All Being Well

The wellbeing of people who suffer from a substance use disorder is compromised in many ways. Their physical health is affected by the chaotic lifestyle that often accompanies it – this commonly includes poor nutrition, lack of exercise, and irregular sleeping patterns. There are also the secondary complications linked to substance use, such as high blood pressure, cancer and liver disease, in addition to injuries that can be sustained from reckless behaviour.  

Mental health is severely affected too, and there is an abundance of research evidencing the link between addiction, anxiety, depression, and suicide. Cognitive function is impaired through having a maladaptive reward system, where value is placed on securing access to drink and drugs, irrespective of the consequences. Beyond this, the fallout – such as broken relationships, loss of earnings, and even loss of freedom – all significantly impair wellbeing.

Wellbeing is defined as ‘the state of being comfortable, healthy or happy’. What can be assumed is that in reaching recovery, an individual has implemented a series of important changes that move them beyond reliance on drink and drugs – these changes, while often challenging, inherently improve wellbeing by abating the enduring consequences of active addiction. 

In the longer term, wellbeing continues to improve as an individual finds new meaning and purpose, develops healthier ways of behaving, and establishes positive relationships that are conducive to recovery. From this it’s reasonable to conclude that improvements can be experienced from the point an individual decides to change.

Addiction treatment services can leverage this to make the transition from addiction to recovery a more optimistic experience – one where positive engagement can help motivate an individual to apply themselves in the process of change and growth. It also gives insight into what a life beyond addiction can offer. 

There are many ways in which services can promote and improve wellbeing, ranging from innovative therapeutic interventions to providing a varied and enriched treatment schedule where time is dedicated to wellbeing activities that accommodate individual capabilities and preferences. There are boundless examples of activities that this can include – playing sport, visiting an animal sanctuary, painting or meditation, to name a few.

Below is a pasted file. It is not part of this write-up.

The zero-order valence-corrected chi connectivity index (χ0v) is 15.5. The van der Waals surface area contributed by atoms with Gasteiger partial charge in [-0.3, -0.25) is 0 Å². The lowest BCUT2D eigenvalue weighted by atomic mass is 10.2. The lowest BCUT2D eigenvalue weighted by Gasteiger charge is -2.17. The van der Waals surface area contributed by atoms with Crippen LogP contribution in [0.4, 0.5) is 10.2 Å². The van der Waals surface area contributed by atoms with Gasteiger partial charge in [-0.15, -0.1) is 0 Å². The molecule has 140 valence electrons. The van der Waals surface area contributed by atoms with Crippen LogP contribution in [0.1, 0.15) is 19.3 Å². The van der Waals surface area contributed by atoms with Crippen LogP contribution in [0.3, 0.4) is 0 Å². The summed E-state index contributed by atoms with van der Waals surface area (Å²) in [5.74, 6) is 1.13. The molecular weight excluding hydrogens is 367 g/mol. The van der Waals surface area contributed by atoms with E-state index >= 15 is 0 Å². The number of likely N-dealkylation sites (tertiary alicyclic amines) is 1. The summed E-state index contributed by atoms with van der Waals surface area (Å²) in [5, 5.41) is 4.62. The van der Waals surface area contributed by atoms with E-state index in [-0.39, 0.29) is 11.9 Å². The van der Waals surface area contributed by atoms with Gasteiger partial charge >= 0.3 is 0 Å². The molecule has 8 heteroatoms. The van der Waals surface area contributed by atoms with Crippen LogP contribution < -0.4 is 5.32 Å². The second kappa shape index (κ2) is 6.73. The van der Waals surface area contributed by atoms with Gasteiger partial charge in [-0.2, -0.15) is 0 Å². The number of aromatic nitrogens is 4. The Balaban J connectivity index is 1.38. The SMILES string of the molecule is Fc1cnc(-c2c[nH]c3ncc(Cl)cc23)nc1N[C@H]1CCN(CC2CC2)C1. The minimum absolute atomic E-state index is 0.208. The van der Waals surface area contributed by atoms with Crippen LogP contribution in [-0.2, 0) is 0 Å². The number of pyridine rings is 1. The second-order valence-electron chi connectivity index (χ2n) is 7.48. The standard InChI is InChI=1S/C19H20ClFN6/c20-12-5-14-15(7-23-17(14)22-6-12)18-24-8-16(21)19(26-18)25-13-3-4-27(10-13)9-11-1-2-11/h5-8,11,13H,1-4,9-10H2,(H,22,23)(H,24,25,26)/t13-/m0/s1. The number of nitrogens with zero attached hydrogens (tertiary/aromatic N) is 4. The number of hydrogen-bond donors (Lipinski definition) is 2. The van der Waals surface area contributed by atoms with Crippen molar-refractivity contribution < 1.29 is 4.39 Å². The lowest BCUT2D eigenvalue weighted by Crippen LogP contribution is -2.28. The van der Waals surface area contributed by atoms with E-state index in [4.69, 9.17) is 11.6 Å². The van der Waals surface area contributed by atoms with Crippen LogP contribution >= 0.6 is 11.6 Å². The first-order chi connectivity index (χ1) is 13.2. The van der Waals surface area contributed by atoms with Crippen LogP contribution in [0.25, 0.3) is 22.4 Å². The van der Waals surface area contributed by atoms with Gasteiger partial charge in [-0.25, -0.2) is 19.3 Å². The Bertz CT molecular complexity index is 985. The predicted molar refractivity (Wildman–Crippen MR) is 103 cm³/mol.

Furthermore, fun and light-hearted activities can help connect an individual to a less troubled version of themselves, where they are able to appreciate the benefits of being in the moment. Offering a range of different wellbeing opportunities means service users not only have choice but also the opportunity to branch out and positively experience things in ways that are new to them.

Beyond this there are also the intrinsic values of an organisation and the people within it. If an organisation values the wellbeing of its staff, and proactively seeks to improve and uphold it, then service users are more likely to experience a holistic wellbeing experience. A healthy staff group is better positioned to conduct themselves in a way that cultivates wellbeing.  

As an example, speaking to someone who recently completed treatment having arrived with no more than the clothes they were wearing, they recalled a member of staff kindly bringing in a spare pair of trainers on their first day. While this might seem relatively inconsequential when viewed against the overall treatment received, it was transformational for the individual, as they saw the potential in a caring and positive relationship. 

When reflecting back on this moment, they identified it as instrumental in opening their mind to connecting with others and accepting support. Moments such as these demonstrate that even a small change in wellbeing can have a positive effect on treatment outcome. 

At Acorn Recovery Projects a unique programme of work known as positive addiction recovery therapy is offered to service users. This is designed to strengthen recovery, improve wellbeing, and set the foundation for people to flourish in recovery. The programme uses the G-CHIME model of addiction recovery, and delivers interventions based on personal growth, connectedness, hope, identity, meaning in life and empowerment. Those who have completed the programme have reported a notable improvement in all listed wellbeing domains, as well as an increase in their recovery capital.  

Staff at Acorn receive specific training to enrich the treatment experience of their service users, for example therapists have recently been trained to deliver drum therapy, adding to the catalogue of experiential interventions and therapies that are already delivered. Beyond this staff are encouraged to take time out of their working day to organise and participate in wellbeing activities that they enjoy and that will benefit service users, for example, hill walking, playing with pets, gardening projects, jam sessions, baking, dancing, and playing games.

Lisa Ogilvie is a counsellor at Acorn Recovery Projects, and a doctoral student at the University of Bolton specialising in addiction recovery and wellbeing.


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